That all sounds wonderful. But tell these things to a 25 year old with a bachelor’s degree, $40,000 in student loan debt and no job, and ask how good that makes them feel.
Nobody wants to see an increase in “drop outs.” But there are grave fiscal and social costs awaiting our country for having produced a generation of Americans who are well educated, yet can’t find a productive place in our economy. Like Mrs. Obama’s vacuous “you don’t have to major in a certain subject” rhetoric, far too many American educational institutions have failed to concern themselves adequately with determining which courses of study can prepare a student to contribute to the economy - and which of them will not. A degree in petroleum engineering makes one more employable than a degree in gender studies – but admitting this is taboo in contemporary academia.
What if American high schools produced graduates who were both college-ready and equipped with a marketable skill? What if high schoolers had to master HTML as a foreign-language requirement? America would be in a much better place if these and other practical ideas were our reality.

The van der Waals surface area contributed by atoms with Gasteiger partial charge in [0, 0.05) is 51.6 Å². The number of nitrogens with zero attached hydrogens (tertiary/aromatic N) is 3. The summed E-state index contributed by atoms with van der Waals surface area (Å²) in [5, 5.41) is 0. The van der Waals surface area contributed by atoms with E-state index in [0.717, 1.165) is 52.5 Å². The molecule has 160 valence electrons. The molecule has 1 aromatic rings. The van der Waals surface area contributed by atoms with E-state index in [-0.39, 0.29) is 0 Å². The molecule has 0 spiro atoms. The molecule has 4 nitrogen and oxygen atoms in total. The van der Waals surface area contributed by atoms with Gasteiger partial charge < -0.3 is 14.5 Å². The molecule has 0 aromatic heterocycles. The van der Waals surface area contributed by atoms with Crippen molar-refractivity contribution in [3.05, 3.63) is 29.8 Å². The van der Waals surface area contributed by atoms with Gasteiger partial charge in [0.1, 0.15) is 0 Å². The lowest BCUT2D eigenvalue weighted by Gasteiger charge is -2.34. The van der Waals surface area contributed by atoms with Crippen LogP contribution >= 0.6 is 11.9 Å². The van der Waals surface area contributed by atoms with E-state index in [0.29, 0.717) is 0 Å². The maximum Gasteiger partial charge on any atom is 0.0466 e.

The rest of the industrialized world is leaving America behind: As America drapes itself in lofty dreams of “green energy” and climate change taxes, the other industrialized nations of the world are running in the opposite direction from the U.S. Australia is set to lead the world this year with timber and iron ore production, while Canada and New Zealand are expanding their nations’ oil output. Even the nations of the European Union have abandoned most of their so-called “climate change regulations” so as to enable more manufacturing and natural resource development.
As a result, these nations are getting out of debt and creating new prosperity. Australia finished 2013 by eliminating their national debt. Canada is on-track for zero government debt by 2015. And Europe, while riddled in debt, is finally correcting course with fiscal and environmental policies – something the U.S. doesn’t seem prepared to do.
If today’s unemployed American youth can find their way individually while at the same time demanding more rational policies from government, business, and academia, they just might save themselves, and our country, in the process.
Austin Hill is an Author, Consultant, and Host of "Austin Hill's Big World of Small Business," a syndicated talk show about small business ownership and entrepreneurship. He is Co-Author of the new release "The Virtues Of Capitalism: A Moral Case For Free Markets." , Author of "White House Confidential: The Little Book Of Weird Presidential History," and a frequent guest host for Washington, DC's 105.9 WMAL Talk Radio.